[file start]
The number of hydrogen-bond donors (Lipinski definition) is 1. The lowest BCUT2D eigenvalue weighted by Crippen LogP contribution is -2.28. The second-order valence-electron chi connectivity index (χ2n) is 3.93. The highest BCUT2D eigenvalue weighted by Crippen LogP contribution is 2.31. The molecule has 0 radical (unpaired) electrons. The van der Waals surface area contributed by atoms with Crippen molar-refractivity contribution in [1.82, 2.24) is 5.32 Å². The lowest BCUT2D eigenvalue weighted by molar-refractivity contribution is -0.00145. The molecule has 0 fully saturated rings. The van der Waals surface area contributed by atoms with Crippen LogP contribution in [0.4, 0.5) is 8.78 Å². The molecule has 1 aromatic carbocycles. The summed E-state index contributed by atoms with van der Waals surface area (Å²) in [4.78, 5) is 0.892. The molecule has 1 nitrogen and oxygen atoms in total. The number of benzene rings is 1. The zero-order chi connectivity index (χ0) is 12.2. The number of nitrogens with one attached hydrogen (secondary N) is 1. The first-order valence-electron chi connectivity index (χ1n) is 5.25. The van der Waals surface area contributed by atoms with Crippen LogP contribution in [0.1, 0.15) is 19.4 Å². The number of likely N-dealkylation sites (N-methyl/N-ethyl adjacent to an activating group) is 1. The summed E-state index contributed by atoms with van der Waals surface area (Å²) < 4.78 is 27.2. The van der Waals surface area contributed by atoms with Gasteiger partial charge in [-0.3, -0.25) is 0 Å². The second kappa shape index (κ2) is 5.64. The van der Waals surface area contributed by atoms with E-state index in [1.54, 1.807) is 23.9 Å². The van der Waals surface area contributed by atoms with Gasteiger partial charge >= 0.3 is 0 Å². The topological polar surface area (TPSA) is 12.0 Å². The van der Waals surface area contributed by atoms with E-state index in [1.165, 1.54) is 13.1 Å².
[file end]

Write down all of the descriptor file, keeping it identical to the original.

The number of hydrogen-bond donors (Lipinski definition) is 1. The lowest BCUT2D eigenvalue weighted by Crippen LogP contribution is -2.28. The second-order valence-electron chi connectivity index (χ2n) is 3.93. The highest BCUT2D eigenvalue weighted by Crippen LogP contribution is 2.31. The molecule has 0 radical (unpaired) electrons. The van der Waals surface area contributed by atoms with Crippen molar-refractivity contribution in [1.82, 2.24) is 5.32 Å². The lowest BCUT2D eigenvalue weighted by molar-refractivity contribution is -0.00145. The molecule has 0 fully saturated rings. The van der Waals surface area contributed by atoms with Crippen LogP contribution in [0.4, 0.5) is 8.78 Å². The molecule has 1 aromatic carbocycles. The summed E-state index contributed by atoms with van der Waals surface area (Å²) in [4.78, 5) is 0.892. The molecule has 1 nitrogen and oxygen atoms in total. The number of benzene rings is 1. The zero-order chi connectivity index (χ0) is 12.2. The number of nitrogens with one attached hydrogen (secondary N) is 1. The first-order valence-electron chi connectivity index (χ1n) is 5.25. The van der Waals surface area contributed by atoms with Crippen LogP contribution in [0.1, 0.15) is 19.4 Å². The number of likely N-dealkylation sites (N-methyl/N-ethyl adjacent to an activating group) is 1. The summed E-state index contributed by atoms with van der Waals surface area (Å²) < 4.78 is 27.2. The van der Waals surface area contributed by atoms with Gasteiger partial charge in [-0.3, -0.25) is 0 Å². The second kappa shape index (κ2) is 5.64. The van der Waals surface area contributed by atoms with E-state index in [1.54, 1.807) is 23.9 Å². The van der Waals surface area contributed by atoms with Gasteiger partial charge >= 0.3 is 0 Å². The topological polar surface area (TPSA) is 12.0 Å². The van der Waals surface area contributed by atoms with E-state index in [1.165, 1.54) is 13.1 Å².